which we before dwelt on with delight, now excite no feelings but those of pain, or at best of insouciance.
Now, there are many persons in whom these opposite Emotional states are induced by Meteorological conditions; the one by a dry, clear, bright atmosphere; the other by that close, damp, "muggy" state of the air, which seems to lay a "wet blanket" upon all their enjoyment, both bodily and mental. And precisely the same depressing influence is often experienced from deficient action of the liver, causing an accumulation of the materials of bile in the blood; and it is just as apparent to the Physician that the elimination of these by appropriate remedies, so as to restore the Blood to its normal purity, thereby removes the Moral depression, as it is that the introduction of a minute quantity of Hashish into the Blood produces a Moral exaltation.
In these days of eager competition, again, it is extremely common for a psychical state to be induced by the overtasking of the Brain, which every intelligent medical practitioner recognizes as essentially physical in its origin, but which yet manifests itself chiefly in moral, and not unfrequently, also, in intellectual perversion. The excess of activity is followed, as its natural result, by a state of depression; in which the subject of it looks at every thing, past, present, and future, in a gloomy light, as through a darkened glass. His whole life has been evil; he has brought ruin on his affairs; his dearest friends are in league to injure him. At first this moral perversion extends itself only to a misinterpretation of actual occurrences, which only differs in degree from that which we observe in persons of a morose temper. But, with the advance of the disorder, the mind dwells on its own morbid imaginings, till they come to take the place of actual facts; and in this way hallucinations are generated—i. e., creations of the imagination, which are accepted as real occurrences. Now, here there is no primary intellectual perversion; the reasoning powers are not disturbed; the patient can discuss with perfect sanity any question that does not touch his morbid feelings; but the representations shaped by his own mind, under the influence of these feelings, being received as truths to the exclusion of his common-sense, all his actions are based on those erroneous data. This condition is merely an intensification of that just described; and the Physician can no more doubt that it depends upon an unhealthy condition of the bodily frame, than that the delirium of fever and the fantasia of Hashish are dependent upon the presence of a poison in the blood.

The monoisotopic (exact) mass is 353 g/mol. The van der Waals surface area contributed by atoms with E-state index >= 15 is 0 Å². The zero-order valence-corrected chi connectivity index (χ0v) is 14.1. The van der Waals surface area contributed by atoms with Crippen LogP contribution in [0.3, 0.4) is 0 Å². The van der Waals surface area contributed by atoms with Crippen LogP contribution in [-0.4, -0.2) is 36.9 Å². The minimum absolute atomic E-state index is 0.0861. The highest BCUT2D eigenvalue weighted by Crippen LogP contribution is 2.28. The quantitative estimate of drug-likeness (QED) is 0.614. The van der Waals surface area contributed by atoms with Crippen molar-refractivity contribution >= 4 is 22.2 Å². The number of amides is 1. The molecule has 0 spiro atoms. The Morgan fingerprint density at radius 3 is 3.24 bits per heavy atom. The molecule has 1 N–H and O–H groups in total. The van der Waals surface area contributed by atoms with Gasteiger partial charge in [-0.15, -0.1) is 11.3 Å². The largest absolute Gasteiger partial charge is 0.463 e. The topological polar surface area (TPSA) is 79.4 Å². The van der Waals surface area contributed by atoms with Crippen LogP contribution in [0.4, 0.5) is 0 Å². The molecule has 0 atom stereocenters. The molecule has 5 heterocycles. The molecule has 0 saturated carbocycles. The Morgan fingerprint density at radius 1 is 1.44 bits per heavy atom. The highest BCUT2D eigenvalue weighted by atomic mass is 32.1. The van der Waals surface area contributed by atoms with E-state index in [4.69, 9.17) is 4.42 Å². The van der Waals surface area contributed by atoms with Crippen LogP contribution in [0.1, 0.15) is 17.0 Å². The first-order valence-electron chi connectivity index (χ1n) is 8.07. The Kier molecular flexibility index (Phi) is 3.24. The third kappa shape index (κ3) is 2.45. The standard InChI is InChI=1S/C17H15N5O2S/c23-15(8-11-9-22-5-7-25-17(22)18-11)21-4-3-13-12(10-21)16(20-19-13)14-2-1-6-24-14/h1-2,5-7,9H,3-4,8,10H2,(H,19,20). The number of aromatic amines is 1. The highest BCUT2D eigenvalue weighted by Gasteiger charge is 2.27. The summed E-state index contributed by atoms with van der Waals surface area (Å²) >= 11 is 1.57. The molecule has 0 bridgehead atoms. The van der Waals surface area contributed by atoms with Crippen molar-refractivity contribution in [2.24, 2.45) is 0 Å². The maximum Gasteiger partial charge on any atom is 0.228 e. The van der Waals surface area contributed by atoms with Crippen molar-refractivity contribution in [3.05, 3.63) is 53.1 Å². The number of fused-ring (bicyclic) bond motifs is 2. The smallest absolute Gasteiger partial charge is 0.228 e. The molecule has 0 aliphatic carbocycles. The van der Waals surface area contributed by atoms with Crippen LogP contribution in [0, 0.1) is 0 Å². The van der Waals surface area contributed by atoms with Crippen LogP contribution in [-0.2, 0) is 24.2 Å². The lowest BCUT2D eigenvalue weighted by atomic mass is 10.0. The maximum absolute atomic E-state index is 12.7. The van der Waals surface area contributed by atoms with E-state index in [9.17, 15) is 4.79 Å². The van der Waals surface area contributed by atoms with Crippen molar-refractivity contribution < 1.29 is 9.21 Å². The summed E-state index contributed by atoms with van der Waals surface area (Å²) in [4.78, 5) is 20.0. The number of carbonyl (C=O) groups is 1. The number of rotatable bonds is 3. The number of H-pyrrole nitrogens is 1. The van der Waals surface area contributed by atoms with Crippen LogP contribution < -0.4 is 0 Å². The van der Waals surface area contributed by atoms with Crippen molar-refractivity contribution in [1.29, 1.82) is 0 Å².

The Psychologist who neglects such phenomena as these, merely because the inferences drawn from them by the Physiologist have a dangerous flavor of "materialism," seems to me just as blameworthy as the Physiologist who ignores the facts of consciousness, when they do not happen to fit in with his own conclusions. The true Psychologist is he who lays the foundations of his science broad and deep in